A leaking roof will announce itself, sooner or later, with splotches and stains on the ceilings and walls below. By the time this damage becomes visible, there’s a good chance of more extensive damage to the attic framing and insulation. The typical cause is a roof that is at the end of its serviceable life and is due to be replaced. But what if the roof is new, or just a few years old?
Roofing materials should come with a manufacturer’s warranty against defects in the materials. If the materials wear out too fast, or develop other flaws, the homeowner can be reimbursed for some or all of the costs of replacing the bad materials. This holds true for any type of roofing. There are, however, some very important things to keep in mind when you file a warranty claim.
Keep all paperwork
Any warranty claim will require proof that the materials were installed properly. This will only be possible if you hang on to every scrap of information about the roof: when it was installed, who installed it, labels from the product, and, if at all possible, pictures taken before, during, and after the install.
A critical component of this paper trail is the installer. Most manufacturers will only honor a warranty claim if the materials were installed by a factory-authorized contractor. Installations done by the homeowner, or a handyman, will typically not be covered under a standard warranty.
Read the manual
The roofing company should provide you with documentation about the materials installed on the roof. This will include important information about how to maintain the roof. Many people are surprised that roofs do, indeed, require maintenance. Some materials, such as slate, should be inspected every year or two to spot and fix small problems before they become big ones. This maintenance should also be done by a manufacturer-authorized contractor. Add these maintenance records to your documentation file.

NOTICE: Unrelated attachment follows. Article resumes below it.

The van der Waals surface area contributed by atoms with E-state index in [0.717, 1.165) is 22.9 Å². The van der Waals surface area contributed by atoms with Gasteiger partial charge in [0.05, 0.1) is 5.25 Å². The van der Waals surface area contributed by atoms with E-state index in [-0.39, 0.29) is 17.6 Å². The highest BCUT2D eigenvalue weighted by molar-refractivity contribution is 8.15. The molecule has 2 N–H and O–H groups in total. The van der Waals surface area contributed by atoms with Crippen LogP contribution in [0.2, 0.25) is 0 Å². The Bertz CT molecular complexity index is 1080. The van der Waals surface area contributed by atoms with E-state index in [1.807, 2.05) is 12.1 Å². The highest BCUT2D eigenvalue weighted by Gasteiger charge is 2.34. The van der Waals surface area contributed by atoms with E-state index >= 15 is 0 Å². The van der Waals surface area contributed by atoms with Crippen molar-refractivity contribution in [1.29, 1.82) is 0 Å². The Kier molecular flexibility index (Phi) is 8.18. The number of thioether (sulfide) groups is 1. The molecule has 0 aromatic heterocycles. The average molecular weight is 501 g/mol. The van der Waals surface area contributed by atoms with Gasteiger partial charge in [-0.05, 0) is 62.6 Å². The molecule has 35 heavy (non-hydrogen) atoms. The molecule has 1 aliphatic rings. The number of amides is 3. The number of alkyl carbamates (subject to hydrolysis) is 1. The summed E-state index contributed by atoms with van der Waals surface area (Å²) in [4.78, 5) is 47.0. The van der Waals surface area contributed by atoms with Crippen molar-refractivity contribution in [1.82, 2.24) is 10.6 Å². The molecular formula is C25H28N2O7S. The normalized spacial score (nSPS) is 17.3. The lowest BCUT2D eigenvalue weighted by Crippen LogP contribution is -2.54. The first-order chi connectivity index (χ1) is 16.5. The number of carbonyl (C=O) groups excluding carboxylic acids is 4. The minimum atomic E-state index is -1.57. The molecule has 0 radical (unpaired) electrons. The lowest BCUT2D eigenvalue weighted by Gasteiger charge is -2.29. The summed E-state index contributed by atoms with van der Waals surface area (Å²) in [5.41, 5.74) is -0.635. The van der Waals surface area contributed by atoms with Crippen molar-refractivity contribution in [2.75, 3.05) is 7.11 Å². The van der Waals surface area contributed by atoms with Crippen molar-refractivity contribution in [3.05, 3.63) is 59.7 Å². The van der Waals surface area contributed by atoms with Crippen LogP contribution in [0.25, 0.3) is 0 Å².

Look for problems
We tell our clients that they should make a habit of scanning their roof surfaces on a regular basis. The easiest way to do this is make it a part of your arrival routine: as you drive up to the house, stop and look at the roof. You aren’t looking for anything in particular; rather, you want to become familiar with how it looks so you can immediately spot when something has changed, like a missing shingle or an unusual stain.
Don’t make assumptions
Just because a roof is expensive, or brand new, or looks really pretty, doesn’t mean it can’t have problems. If something looks odd, it should be inspected by the installer to determine if it is a minor flaw, or signs of a significant defect. Failing to do proper maintenance on the roof can cost a huge amount of money.
In my next post, I will present a cautionary tale about how neglecting these points could cost one homeowner upwards of $150,000 to replace a roof that should have been under warranty. Stay tuned!
If you have any roofing questions, or want to schedule a home inspection, contact us!